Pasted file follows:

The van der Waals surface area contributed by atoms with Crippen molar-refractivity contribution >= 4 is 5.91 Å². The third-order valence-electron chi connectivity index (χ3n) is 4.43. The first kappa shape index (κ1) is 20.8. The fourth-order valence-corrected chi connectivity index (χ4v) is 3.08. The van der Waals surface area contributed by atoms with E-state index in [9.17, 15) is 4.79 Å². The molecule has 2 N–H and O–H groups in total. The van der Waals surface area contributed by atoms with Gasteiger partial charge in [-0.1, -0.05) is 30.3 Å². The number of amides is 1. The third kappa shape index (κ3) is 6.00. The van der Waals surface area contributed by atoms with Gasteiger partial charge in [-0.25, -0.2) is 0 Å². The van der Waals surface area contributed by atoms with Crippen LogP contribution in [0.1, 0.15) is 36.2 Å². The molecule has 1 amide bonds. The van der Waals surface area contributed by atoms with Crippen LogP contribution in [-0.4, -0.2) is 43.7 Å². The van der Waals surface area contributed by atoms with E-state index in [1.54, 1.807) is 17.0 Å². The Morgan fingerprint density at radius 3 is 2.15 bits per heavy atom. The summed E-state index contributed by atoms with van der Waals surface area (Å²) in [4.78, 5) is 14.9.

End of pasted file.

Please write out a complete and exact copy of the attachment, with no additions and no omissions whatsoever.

The van der Waals surface area contributed by atoms with Crippen molar-refractivity contribution >= 4 is 5.91 Å². The third-order valence-electron chi connectivity index (χ3n) is 4.43. The first kappa shape index (κ1) is 20.8. The fourth-order valence-corrected chi connectivity index (χ4v) is 3.08. The van der Waals surface area contributed by atoms with E-state index in [9.17, 15) is 4.79 Å². The molecule has 2 N–H and O–H groups in total. The van der Waals surface area contributed by atoms with Gasteiger partial charge in [-0.1, -0.05) is 30.3 Å². The number of amides is 1. The third kappa shape index (κ3) is 6.00. The van der Waals surface area contributed by atoms with Gasteiger partial charge in [-0.25, -0.2) is 0 Å². The van der Waals surface area contributed by atoms with Crippen LogP contribution in [0.1, 0.15) is 36.2 Å². The molecule has 1 amide bonds. The van der Waals surface area contributed by atoms with Crippen LogP contribution in [-0.4, -0.2) is 43.7 Å². The van der Waals surface area contributed by atoms with E-state index in [1.54, 1.807) is 17.0 Å². The Morgan fingerprint density at radius 3 is 2.15 bits per heavy atom. The summed E-state index contributed by atoms with van der Waals surface area (Å²) in [4.78, 5) is 14.9.